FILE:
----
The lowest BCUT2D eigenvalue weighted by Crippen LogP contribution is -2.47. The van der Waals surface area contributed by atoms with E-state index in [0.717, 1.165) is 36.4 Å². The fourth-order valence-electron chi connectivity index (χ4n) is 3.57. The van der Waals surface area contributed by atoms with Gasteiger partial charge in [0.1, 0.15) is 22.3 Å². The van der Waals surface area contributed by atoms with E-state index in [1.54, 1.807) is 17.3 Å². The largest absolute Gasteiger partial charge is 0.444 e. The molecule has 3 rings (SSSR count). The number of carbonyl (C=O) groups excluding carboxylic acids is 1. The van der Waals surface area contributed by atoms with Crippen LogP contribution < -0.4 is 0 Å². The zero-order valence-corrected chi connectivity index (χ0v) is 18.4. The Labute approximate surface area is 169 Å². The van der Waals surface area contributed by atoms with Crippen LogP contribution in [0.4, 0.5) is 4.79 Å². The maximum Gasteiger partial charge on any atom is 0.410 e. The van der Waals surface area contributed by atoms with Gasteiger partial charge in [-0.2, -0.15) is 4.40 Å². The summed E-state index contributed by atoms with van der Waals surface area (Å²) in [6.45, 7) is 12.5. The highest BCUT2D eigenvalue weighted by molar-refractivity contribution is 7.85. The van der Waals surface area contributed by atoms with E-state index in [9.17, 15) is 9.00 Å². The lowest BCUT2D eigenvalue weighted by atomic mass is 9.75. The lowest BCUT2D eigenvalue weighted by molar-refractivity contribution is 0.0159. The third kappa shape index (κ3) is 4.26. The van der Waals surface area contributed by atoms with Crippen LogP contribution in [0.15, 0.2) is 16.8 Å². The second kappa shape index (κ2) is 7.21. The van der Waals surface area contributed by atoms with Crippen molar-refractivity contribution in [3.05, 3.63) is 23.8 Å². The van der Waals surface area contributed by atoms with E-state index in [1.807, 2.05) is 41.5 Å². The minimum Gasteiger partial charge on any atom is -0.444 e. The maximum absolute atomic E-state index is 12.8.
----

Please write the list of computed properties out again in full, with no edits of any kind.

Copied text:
The lowest BCUT2D eigenvalue weighted by Crippen LogP contribution is -2.47. The van der Waals surface area contributed by atoms with E-state index in [0.717, 1.165) is 36.4 Å². The fourth-order valence-electron chi connectivity index (χ4n) is 3.57. The van der Waals surface area contributed by atoms with Gasteiger partial charge in [0.1, 0.15) is 22.3 Å². The van der Waals surface area contributed by atoms with E-state index in [1.54, 1.807) is 17.3 Å². The largest absolute Gasteiger partial charge is 0.444 e. The molecule has 3 rings (SSSR count). The number of carbonyl (C=O) groups excluding carboxylic acids is 1. The van der Waals surface area contributed by atoms with Crippen LogP contribution < -0.4 is 0 Å². The zero-order valence-corrected chi connectivity index (χ0v) is 18.4. The Labute approximate surface area is 169 Å². The van der Waals surface area contributed by atoms with Crippen LogP contribution in [0.4, 0.5) is 4.79 Å². The maximum Gasteiger partial charge on any atom is 0.410 e. The van der Waals surface area contributed by atoms with Gasteiger partial charge in [-0.2, -0.15) is 4.40 Å². The summed E-state index contributed by atoms with van der Waals surface area (Å²) in [6.45, 7) is 12.5. The highest BCUT2D eigenvalue weighted by molar-refractivity contribution is 7.85. The van der Waals surface area contributed by atoms with E-state index in [9.17, 15) is 9.00 Å². The lowest BCUT2D eigenvalue weighted by atomic mass is 9.75. The lowest BCUT2D eigenvalue weighted by molar-refractivity contribution is 0.0159. The third kappa shape index (κ3) is 4.26. The van der Waals surface area contributed by atoms with Crippen LogP contribution in [0.15, 0.2) is 16.8 Å². The second kappa shape index (κ2) is 7.21. The van der Waals surface area contributed by atoms with Crippen molar-refractivity contribution in [3.05, 3.63) is 23.8 Å². The van der Waals surface area contributed by atoms with E-state index in [1.807, 2.05) is 41.5 Å². The minimum Gasteiger partial charge on any atom is -0.444 e. The maximum absolute atomic E-state index is 12.8.